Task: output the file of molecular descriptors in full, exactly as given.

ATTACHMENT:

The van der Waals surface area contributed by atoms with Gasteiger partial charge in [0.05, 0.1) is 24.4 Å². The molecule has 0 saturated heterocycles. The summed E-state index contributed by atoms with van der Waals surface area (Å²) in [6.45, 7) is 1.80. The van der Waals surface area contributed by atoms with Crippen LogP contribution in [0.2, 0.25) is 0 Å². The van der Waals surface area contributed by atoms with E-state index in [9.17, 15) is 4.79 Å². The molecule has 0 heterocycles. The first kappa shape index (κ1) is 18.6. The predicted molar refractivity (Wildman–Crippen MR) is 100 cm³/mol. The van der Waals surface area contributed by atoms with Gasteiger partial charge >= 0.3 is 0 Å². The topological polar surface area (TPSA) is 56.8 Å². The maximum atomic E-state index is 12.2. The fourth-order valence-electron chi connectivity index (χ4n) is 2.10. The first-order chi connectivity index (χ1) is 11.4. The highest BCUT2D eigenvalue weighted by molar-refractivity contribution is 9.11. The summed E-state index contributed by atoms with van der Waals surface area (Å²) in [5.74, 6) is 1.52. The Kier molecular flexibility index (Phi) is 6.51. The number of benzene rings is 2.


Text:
The van der Waals surface area contributed by atoms with Gasteiger partial charge in [0.05, 0.1) is 24.4 Å². The molecule has 0 saturated heterocycles. The summed E-state index contributed by atoms with van der Waals surface area (Å²) in [6.45, 7) is 1.80. The van der Waals surface area contributed by atoms with Crippen LogP contribution in [0.2, 0.25) is 0 Å². The van der Waals surface area contributed by atoms with E-state index in [9.17, 15) is 4.79 Å². The molecule has 0 heterocycles. The first kappa shape index (κ1) is 18.6. The predicted molar refractivity (Wildman–Crippen MR) is 100 cm³/mol. The van der Waals surface area contributed by atoms with Gasteiger partial charge >= 0.3 is 0 Å². The topological polar surface area (TPSA) is 56.8 Å². The maximum atomic E-state index is 12.2. The fourth-order valence-electron chi connectivity index (χ4n) is 2.10. The first-order chi connectivity index (χ1) is 11.4. The highest BCUT2D eigenvalue weighted by molar-refractivity contribution is 9.11. The summed E-state index contributed by atoms with van der Waals surface area (Å²) in [5.74, 6) is 1.52. The Kier molecular flexibility index (Phi) is 6.51. The number of benzene rings is 2.